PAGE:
14 Ways to Die by Vincent Ralph. Published June 1st 2021 by Sourcebooks Fire
One aspect of a good book is what I call ‘pull power’, the ability to grab you during the first few pages and maintain its hold until you resurface much later, see what page you’re on and go “How in heck?!?” This is one of them. I started reading it when I crawled into bed and resurfaced at page 300. It combines mystery, the contemporary power of social media and how a very determined teen uses her grief and accompanying anger to flush out the serial killer whose first victim was her mom. Great tension and red herrings make is very satisfying. I very much look forward to more from this author.
The Dead and the Dark by Courtney Gould, Published August 3rd 2021 by Wednesday Books
An excellent blend of horror, mystery and romance with some dandy plot twists and gotchas. Even though events are revealed in a smooth manner, most readers (I sure was) will find themselves surprised more than once. A very satisfying story with an ending that feels like a rainbow following a terrible storm.
All These Bodies by Kendare Blake Published September 21st 2021 by Quill Tree Books
Serial killer(s) roaming the midwest, bodies piling up, drained of blood, is their town next? This is the atmosphere at the start of this book, and Michael, son of the sheriff in Black Deer Falls, Minnesota finds himself in the middle of a firestorm when three members of the Carlson family are found with their throats slit and drained of blood. Unlike all the other crime scenes, this time a baby is left unscathed, AND a fifteen year old girl is also found alive, drenched in blood. Once things begin to be sorted out, the girl, Marie Catherine Hale, or so she claims, is a suspect, but everyone believes she had to have an accomplice. There are no other fingerprints, footprints, of signs of a second killer, so what really happened?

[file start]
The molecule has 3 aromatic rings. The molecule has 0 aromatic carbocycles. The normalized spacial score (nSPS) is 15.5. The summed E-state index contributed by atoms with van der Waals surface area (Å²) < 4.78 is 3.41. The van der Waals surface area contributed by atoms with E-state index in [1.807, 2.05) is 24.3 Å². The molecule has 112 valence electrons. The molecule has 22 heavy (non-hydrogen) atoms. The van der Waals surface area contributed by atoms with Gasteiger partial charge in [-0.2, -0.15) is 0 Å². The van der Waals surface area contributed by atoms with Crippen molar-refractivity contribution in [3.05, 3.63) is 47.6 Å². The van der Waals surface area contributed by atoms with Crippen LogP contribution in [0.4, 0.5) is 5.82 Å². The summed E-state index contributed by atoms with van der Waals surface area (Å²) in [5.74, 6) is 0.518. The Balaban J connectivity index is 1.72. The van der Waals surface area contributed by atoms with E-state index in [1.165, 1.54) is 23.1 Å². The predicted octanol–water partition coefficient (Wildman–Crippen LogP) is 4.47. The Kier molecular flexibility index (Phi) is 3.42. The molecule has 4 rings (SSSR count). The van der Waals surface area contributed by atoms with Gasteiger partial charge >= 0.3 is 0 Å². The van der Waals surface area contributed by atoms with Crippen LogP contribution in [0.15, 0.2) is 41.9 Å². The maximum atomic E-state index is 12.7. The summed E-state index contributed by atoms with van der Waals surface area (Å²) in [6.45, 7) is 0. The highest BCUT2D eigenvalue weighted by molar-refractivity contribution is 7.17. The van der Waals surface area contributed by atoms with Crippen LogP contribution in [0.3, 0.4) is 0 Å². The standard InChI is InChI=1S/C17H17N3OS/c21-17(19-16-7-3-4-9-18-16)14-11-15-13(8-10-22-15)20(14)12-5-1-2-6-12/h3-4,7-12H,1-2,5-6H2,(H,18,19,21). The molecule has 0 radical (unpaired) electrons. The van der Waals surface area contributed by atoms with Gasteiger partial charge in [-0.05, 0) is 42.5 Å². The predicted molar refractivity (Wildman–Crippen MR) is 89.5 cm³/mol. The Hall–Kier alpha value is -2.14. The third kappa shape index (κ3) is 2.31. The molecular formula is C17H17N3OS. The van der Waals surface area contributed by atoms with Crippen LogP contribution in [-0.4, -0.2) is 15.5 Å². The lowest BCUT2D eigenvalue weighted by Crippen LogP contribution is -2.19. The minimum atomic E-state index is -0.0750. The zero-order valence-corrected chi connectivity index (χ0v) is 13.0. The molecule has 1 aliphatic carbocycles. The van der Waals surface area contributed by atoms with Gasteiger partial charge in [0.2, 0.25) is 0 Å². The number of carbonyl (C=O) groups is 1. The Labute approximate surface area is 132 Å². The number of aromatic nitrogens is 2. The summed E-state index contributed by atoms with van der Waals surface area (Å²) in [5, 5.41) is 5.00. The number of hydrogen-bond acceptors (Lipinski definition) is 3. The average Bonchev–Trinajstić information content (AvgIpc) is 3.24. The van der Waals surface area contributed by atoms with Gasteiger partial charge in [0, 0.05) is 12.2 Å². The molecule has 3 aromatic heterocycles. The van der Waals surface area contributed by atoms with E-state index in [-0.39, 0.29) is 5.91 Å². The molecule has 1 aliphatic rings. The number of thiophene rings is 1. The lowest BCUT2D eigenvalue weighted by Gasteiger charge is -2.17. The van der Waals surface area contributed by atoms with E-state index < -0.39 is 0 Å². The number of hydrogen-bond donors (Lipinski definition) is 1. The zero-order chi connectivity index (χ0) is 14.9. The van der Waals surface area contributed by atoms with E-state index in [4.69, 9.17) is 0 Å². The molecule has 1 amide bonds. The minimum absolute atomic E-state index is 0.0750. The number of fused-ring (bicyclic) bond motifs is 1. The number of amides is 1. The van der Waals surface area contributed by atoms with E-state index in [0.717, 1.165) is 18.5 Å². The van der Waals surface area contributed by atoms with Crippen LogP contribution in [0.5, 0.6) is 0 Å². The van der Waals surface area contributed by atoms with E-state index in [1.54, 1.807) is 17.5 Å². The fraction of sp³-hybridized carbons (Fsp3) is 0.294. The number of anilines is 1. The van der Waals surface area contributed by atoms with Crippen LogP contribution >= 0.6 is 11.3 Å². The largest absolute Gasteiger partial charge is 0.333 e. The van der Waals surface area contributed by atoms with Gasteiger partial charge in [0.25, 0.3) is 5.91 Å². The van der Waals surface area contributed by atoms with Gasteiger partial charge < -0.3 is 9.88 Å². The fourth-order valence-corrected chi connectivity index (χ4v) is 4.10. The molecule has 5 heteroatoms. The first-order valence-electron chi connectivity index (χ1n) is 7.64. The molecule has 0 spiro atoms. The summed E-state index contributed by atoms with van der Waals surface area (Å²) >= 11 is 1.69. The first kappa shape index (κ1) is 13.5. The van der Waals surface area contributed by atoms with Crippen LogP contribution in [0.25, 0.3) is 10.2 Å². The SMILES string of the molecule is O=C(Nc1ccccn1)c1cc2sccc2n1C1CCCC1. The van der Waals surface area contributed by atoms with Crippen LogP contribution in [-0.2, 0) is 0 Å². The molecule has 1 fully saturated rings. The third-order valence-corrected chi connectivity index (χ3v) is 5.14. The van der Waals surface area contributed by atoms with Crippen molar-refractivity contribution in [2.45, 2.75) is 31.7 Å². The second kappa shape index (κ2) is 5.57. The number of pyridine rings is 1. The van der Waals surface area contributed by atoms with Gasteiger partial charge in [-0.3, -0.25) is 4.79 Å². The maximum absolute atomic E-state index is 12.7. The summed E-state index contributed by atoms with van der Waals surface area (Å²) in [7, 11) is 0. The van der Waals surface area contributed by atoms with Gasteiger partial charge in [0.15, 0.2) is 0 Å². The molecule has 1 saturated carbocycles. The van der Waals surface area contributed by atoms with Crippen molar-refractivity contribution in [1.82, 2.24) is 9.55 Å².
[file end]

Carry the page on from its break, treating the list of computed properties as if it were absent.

Marie and Michael form a connection and she soon tells the authorities he’s the only person she’ll talk to about the crimes. What follows is a twisty, torturous account that comes in fits and starts, intertwined with seemingly supernatural events that ramp up distrust and violence, the longer the hunt for a second killer goes on. Reading along through these events, the gradual revelations and the intriguingly cloudy ending is fascinating. That ending, while quite ambivalent, is also satisfying in the way it encourages readers to imagine what’s unsaid
Dark and Shallow Lies by Ginny Myers Sain Published September 7th 2021 by Razorbill